1. Every loss in football is in some part due to missed opportunities. Teams try and fail all the time, and the narrative arc of most games lends itself well to second guessing those critical moments.
That being said, I don't know if I can remember another single half of a Michigan game that was chock full of as many missed opportunities and bad breaks as the first half was against Notre Dame. Just glancing over the box score and play by play I came up with a short list of pivotal moments in which Michigan tried and failed.
- Missed field goal from 46 yards
- 2 PI flags on ND's first touchdown drive
- 27 yard pass to Devin Funchess gets UM to ND's 34. False Start makes it 1st and 15.
- Missed field goal from 48 yards
- Chesson can't capitalize on the muffed punt by Riggs.
- ND 4th and 3 conversion at the UM 36 yard line
- 2nd and 3 turns into 3rd and 20 after a Gardner fumble
- Michigan 1/6 on third down in the first half, Notre Dame 4/7.
Not all mistakes are created equal, but what happened above robbed Michigan of at least six points and set Notre Dame up for quite a bit of its halftime lead. Even with under six minutes left in the second quarter Michigan was only down 7-0. This game was close for a long time, then it was decidedly not.
That isn't to absolve Michigan from blame. This wasn't the celestial hand of god sticking it to Michigan a half dozen times or more. It was Michigan, coming up against big opportunities to write its own fate, only to fail time and time again. As the mistakes grew — as did Michigan's deficit on the scoreboard — the weight of it all seemed to push the air out of the Wolverines.
The immediate reaction to this game has been disgust at the way Devin Gardner played, dismay at how the coaches game-planned, and disappointment at the defense's reversion to last year's model, but make no mistake: Michigan lost this game because Notre Dame managed more often than not to be in the right place at the right time. That isn't luck, insomuch as it is the embodiment of the old saying "you make your own luck".
Michigan did no such thing, and by the time the dust settled at the end of the first half, the 21-point Notre Dame lead might as well have been 121 points. Of course, Gardner, the coaches, and the defense all have a role in this one.
2. Those missed opportunities were a real killer, yes, but that was only half the story. Coming out at halftime down three touchdowns and needing a score, Michigan flashed another trait that was all too present last year. It coughed the ball up over and over again.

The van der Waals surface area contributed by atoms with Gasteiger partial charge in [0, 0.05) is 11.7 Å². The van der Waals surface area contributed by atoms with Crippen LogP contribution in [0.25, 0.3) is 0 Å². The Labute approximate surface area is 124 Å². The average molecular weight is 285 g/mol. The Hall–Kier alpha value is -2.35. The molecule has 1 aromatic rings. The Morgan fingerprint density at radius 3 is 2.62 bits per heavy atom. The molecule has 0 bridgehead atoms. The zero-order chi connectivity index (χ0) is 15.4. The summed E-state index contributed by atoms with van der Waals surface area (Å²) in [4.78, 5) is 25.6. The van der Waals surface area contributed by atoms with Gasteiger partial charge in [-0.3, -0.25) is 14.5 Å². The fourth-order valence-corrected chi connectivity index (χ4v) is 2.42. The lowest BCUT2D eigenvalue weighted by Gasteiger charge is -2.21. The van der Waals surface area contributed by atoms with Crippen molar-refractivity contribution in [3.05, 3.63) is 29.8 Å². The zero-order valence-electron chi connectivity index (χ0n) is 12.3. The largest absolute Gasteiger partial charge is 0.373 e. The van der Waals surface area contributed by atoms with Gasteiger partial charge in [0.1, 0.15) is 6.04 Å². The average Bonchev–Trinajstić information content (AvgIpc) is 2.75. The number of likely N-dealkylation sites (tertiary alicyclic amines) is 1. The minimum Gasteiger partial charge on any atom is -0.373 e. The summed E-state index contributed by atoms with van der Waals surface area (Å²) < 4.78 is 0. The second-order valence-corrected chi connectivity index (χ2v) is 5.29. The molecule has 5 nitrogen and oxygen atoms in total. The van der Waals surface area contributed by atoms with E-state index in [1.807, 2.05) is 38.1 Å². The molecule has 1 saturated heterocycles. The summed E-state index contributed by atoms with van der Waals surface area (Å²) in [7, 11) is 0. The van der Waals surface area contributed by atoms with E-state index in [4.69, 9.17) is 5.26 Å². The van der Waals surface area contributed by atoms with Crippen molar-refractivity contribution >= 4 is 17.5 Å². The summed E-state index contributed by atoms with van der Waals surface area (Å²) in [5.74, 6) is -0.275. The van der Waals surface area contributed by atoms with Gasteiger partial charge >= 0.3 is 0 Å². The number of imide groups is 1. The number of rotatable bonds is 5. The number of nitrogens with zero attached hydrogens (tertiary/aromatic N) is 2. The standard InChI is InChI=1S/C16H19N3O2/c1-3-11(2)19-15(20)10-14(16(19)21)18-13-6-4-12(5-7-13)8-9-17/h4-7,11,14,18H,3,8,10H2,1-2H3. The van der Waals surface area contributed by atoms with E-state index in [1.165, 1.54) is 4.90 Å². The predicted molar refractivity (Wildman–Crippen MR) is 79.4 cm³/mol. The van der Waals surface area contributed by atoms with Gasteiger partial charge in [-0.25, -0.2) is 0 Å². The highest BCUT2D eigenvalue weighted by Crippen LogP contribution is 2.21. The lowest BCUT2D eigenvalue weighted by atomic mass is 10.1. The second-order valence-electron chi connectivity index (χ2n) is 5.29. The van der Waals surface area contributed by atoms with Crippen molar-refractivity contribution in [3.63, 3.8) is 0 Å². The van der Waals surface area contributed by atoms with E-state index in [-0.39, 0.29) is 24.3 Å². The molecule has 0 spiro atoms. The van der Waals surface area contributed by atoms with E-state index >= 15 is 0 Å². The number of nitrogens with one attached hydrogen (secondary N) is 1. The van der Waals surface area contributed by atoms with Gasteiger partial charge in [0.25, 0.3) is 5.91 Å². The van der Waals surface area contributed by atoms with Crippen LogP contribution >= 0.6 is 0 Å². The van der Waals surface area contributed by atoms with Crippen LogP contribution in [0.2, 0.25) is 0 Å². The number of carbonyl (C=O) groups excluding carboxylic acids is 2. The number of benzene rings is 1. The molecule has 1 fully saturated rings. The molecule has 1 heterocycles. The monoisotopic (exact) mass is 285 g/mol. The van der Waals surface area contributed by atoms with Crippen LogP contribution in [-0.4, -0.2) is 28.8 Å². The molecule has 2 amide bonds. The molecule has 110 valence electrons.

Michigan had seven second half drives, and five of them ended in a turnover (three interceptions, a fumble, and a turnover on downs). The fast and loose quality that Michigan's offense plays with at its very best was stripped away. Michigan needed to pass the ball, Notre Dame knew Michigan needed to pass the ball, and Notre Dame knew that Michigan wasn't very good at doing that when dealing with pressure.
It was a collapse, one that looks worse for Devin Gardner — no stranger to the turnover bug — but doesn't shine too brightly on an offensive line that didn't give him much room to work and receivers that had trouble getting open.
Devin Gardner made some nice throws in this game, and showed that he was capable of getting away from pressure at times. Through most of the first half he was throwing the ball well, connecting on 9 of 11 passes before the final clock killing desperation drive of the first half. But Michigan's offense didn't give him much to work with. There was not one pass thrown past the first down sticks until 29 seconds left in the second quarter. Doug Nussmeier called a game in which Michigan tried to pass quick underneath all night long, and Notre Dame tee'd off on those passes. By the second half, the Irish just started stepping in front of them. Why not, Michigan never made anyone believe it would challenge the Notre Dame defense over the top in the passing game.
3. Appalachian State was never going to be a real test for Michigan's OL, so all the success a week ago is out the window.
This game featured the full gamut of OL failures. There were the missed assignments (such as when Glasgow should have helped combo Jaylon Smith instead of leaving Ben Braden to try and cut off the athletic Smith from the backside tackle position on a sweep). There were players getting overpowered (Sheldon Day had his way on the interior all night long). There were even stupid penalties that set Michigan back at critical times.
It wasn't all bad. Michigan's line opened a few holes on the ground and the Wolverines managed to break 100 yards rushing thanks to a "give it to everybody" approach that saw Justice Hayes and Dennis Norfleet get carries, and not just Derrick Green and De'Veon Smith. The key for this line was never to look great from day one, but instead to improve from game to game. Call me crazy, but the mistakes were such that the latter may not be that far out of the question as the year goes on.
And to be honest, pass protection in the first half wasn't all that bad. Once Notre Dame knew it could bring more pressure because Michigan wasn't going to try to make it pay deep is when things got dicey in the second.
4. The difference between Raymon Taylor and Blake Countess this season can be summed up in the two players' signature highlights from this year. Countess has the nice open field hit on an App State screen to the flat in which he was unblocked. Taylor did the same thing against Notre Dame, only he did it by blowing up a block, maintaining outside leverage, and still managing to drag the receiver down behind the line of scrimmage. Taylor has never been a fantastic zone defender, but athletically he fits well in a defensive scheme that asks its corners to take away routes by contacting the receiver early. Once Taylor was out, Michigan's defense — which was already without Jabrill Peppers — proceeded to bleed yards down the field against Countess and Delonte Holowell, neither of whom could match Notre Dame's big, physical receivers at the line or keep the windows tight down the field. Everett Golson made all the right throws, but Michigan's corners failed to make life hard on him time and time again. That is corners not named Jourdan Lewis, who took it a step too far and saw the seriousness with which officials plan to call penalties down the field this year.
The best example of this: 4th and 3 late in the second quarter. Golson goes right at Countess in press coverage. Countess doesn't get a bump until 2 yards downfield when he has turned his shoulders completely and the receiver gets an easy move inside on the slant for the catch and first down. That is supposed to be Michigan's best corner.
In back to back weeks Michigan has lost perhaps its best linebacker (Desmond Morgan) and now its best corner (Taylor) to injury, and that doesn't even take into account freshman phenom Jabrill Peppers and his mysterious ailment.